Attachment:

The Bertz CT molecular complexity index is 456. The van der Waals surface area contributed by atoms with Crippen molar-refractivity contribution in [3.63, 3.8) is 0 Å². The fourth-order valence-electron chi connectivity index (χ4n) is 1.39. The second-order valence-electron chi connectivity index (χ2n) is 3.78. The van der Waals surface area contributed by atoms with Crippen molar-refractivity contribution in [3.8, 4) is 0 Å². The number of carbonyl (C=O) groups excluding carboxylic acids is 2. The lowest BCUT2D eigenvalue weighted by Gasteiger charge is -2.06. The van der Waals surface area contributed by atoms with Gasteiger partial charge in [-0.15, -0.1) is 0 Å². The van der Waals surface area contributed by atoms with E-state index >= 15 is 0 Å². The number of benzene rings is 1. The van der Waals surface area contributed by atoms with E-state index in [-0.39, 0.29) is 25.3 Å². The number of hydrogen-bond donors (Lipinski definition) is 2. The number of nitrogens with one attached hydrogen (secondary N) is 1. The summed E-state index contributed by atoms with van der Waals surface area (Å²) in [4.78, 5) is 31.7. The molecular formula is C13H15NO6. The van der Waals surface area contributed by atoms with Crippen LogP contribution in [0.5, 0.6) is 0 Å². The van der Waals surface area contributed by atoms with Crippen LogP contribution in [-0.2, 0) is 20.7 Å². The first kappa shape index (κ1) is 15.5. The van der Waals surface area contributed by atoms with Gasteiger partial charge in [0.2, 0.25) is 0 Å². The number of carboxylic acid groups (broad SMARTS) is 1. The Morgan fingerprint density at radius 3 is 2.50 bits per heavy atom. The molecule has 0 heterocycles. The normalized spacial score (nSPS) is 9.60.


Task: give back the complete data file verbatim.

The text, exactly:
The Bertz CT molecular complexity index is 456. The van der Waals surface area contributed by atoms with Crippen molar-refractivity contribution in [3.63, 3.8) is 0 Å². The fourth-order valence-electron chi connectivity index (χ4n) is 1.39. The second-order valence-electron chi connectivity index (χ2n) is 3.78. The van der Waals surface area contributed by atoms with Crippen molar-refractivity contribution in [3.8, 4) is 0 Å². The number of carbonyl (C=O) groups excluding carboxylic acids is 2. The lowest BCUT2D eigenvalue weighted by Gasteiger charge is -2.06. The van der Waals surface area contributed by atoms with Gasteiger partial charge in [-0.15, -0.1) is 0 Å². The van der Waals surface area contributed by atoms with E-state index >= 15 is 0 Å². The number of benzene rings is 1. The van der Waals surface area contributed by atoms with E-state index in [-0.39, 0.29) is 25.3 Å². The number of hydrogen-bond donors (Lipinski definition) is 2. The number of nitrogens with one attached hydrogen (secondary N) is 1. The summed E-state index contributed by atoms with van der Waals surface area (Å²) in [4.78, 5) is 31.7. The molecular formula is C13H15NO6. The van der Waals surface area contributed by atoms with Crippen LogP contribution in [0.5, 0.6) is 0 Å². The van der Waals surface area contributed by atoms with Crippen LogP contribution in [-0.2, 0) is 20.7 Å². The first kappa shape index (κ1) is 15.5. The van der Waals surface area contributed by atoms with Gasteiger partial charge in [0.2, 0.25) is 0 Å². The number of carboxylic acid groups (broad SMARTS) is 1. The Morgan fingerprint density at radius 3 is 2.50 bits per heavy atom. The molecule has 0 heterocycles. The normalized spacial score (nSPS) is 9.60.